In the hours and days after Diana, Princess of Wales was killed in Paris in 1997, one of the greatest sources of public anger towards the Queen centred on the royal standard, the flag which flies whenever Her Majesty is in residence at any of her royal palaces.
When Diana died, the Queen was at Balmoral in Scotland and therefore no flag flew over Buckingham Palace. In the febrile days after the princess' death, the palace rigidly refused to make any sort of concession towards the vast, vast public outpouring of grief and to make the symbolic gesture of lowering a flag of some variety in London.
A keening Britain was outraged.
"Where is our Queen? Where is her flag?" The Sun bellowed from the front page.
Finally, a workaround was agreed upon: The Union Jack would be flown at half-mast during her funeral.
However, today it would seem that when it comes to that pesky royal standard, there is some wiggle room and that the historic flag played a part in palace courtiers pulling the wool over the press and the public's eyes last week during the Queen's recent health scare.
See, last Wednesday, only hours after the 95-year-old had welcomed 120 business leaders to Windsor for a reception, it was announced that she would be pulling out of a planned two-day tour of Northern Ireland. The monarch, a palace spokesman said, had "reluctantly accepted medical advice to rest for the next few days".
As the press was concerned, the Queen was putting her feet up in Windsor. The royal standard was, after all, still flying high over her favourite castle.
Only it turns out that on Wednesday night Her Majesty had in fact been ferried to King Edward VII Hospital in London for what the palace later characterised as "preliminary investigations", where she spent the night, a fact that only emerged when The Sun broke the news on the following day. (It was the first time she had been hospitalised in eight years and then that was only for a night and for a stomach bug).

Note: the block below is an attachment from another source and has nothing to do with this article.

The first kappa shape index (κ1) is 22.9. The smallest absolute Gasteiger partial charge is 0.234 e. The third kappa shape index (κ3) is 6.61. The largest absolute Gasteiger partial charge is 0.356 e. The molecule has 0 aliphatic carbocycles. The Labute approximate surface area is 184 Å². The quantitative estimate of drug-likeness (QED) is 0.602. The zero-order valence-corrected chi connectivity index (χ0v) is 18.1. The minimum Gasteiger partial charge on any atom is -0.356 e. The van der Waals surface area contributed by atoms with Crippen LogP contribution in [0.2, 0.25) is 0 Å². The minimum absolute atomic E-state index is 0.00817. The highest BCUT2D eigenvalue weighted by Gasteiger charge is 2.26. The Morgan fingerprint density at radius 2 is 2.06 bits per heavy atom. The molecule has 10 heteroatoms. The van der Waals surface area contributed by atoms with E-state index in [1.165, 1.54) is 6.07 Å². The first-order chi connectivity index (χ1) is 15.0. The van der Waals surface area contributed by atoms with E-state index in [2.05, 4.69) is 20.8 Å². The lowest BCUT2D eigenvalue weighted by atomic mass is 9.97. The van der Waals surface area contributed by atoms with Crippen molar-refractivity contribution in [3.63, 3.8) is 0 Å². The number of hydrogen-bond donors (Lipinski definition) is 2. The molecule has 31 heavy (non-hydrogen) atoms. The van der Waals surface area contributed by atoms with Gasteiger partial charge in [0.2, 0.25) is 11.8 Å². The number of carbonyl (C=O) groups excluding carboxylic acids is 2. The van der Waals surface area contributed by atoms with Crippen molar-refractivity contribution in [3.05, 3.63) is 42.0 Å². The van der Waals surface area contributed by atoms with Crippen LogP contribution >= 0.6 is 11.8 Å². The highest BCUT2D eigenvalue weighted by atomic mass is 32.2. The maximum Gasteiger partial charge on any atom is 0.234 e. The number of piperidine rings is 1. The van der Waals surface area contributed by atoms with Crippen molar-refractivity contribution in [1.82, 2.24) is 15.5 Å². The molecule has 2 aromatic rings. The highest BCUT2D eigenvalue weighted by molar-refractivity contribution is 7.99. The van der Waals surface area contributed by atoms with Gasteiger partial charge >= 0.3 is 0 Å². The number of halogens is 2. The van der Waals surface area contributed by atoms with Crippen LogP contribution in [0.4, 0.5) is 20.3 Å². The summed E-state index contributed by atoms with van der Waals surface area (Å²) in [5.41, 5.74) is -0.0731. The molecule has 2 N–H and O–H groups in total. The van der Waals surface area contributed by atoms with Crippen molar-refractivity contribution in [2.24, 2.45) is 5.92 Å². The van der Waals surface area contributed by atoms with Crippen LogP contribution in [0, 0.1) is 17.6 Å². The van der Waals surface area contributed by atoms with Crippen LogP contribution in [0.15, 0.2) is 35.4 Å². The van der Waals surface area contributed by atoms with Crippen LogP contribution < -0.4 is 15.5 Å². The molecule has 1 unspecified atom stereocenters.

Palace aides had been caught out in not so much of a lie as having very neatly tap-danced around the truth.
While in the case of Diana they had rigidly clung to protocol, now, they had let the standard continue to fly over the 1000-year-old stronghold where Her Majesty has been holed up since the beginning of the pandemic, even though she was in fact more than 40 kilometres away in London.
Talk about a furphy up a flagpole.
The fallout from both the evasive manoeuvring of courtiers and the shock over the Queen's possibly declining health dominated the UK press over the weekend.
While Her Majesty might be back at her weekend bolthole, last week's drama has reportedly forced a significant rethink of plans going forward, with a proposal being drawn which will see a very visible change in the monarch's public appearances.
According to the UK Telegraph, the palace apparatchiks have made the decision that from now on, the Queen will always be accompanied by one of her children or grandchildren on all future engagements, ensuring that if health concerns force her to pull out at the 11th hour, the palace won't be letting the Union Jack-waving public will be not let down.
(As royal historian Hugo Vickers has said: "The problem is that the Queen does not want to disappoint people. She can say no to people, but by and large she doesn't. What you've got to do is pace her").
A source close to William and Kate, the Duke and Duchess of Cambridge told the Telegraph: "If there is any way they can support Her Majesty on her engagements, they will. They are both keen to provide any support they can."
Ten points for enthusiasm and all that but putting this new blueprint into practice will be no simple or easy feat of scheduling.
While on paper, this new arrangement seems perfectly sensible, the reality is, the royal family is in the midst of a historic staffing problem. By that I don't mean finding the veritable army of cleaners, press secretaries, under footmen and gardeners to trim hedges with nail scissors, but actual HRHs who can put their shoulder to the regal grindstone.
In the last two years, the house of Windsor has lost 30 per cent of its senior working members thanks to Prince Andrew's humiliating fall from grace and enforced exile from public life and Harry and Meghan, the Duke and Duchess of Sussex's abrupt resignation. (I'm not counting the Duke of Kent, Princess Alexandra or the Duke and Duchess of Gloucester who are also working members of the royal family here because while diligent and loyal Windsor foot soldiers, could you actually pick any of them out of a line-up of septuagenarian toffs?)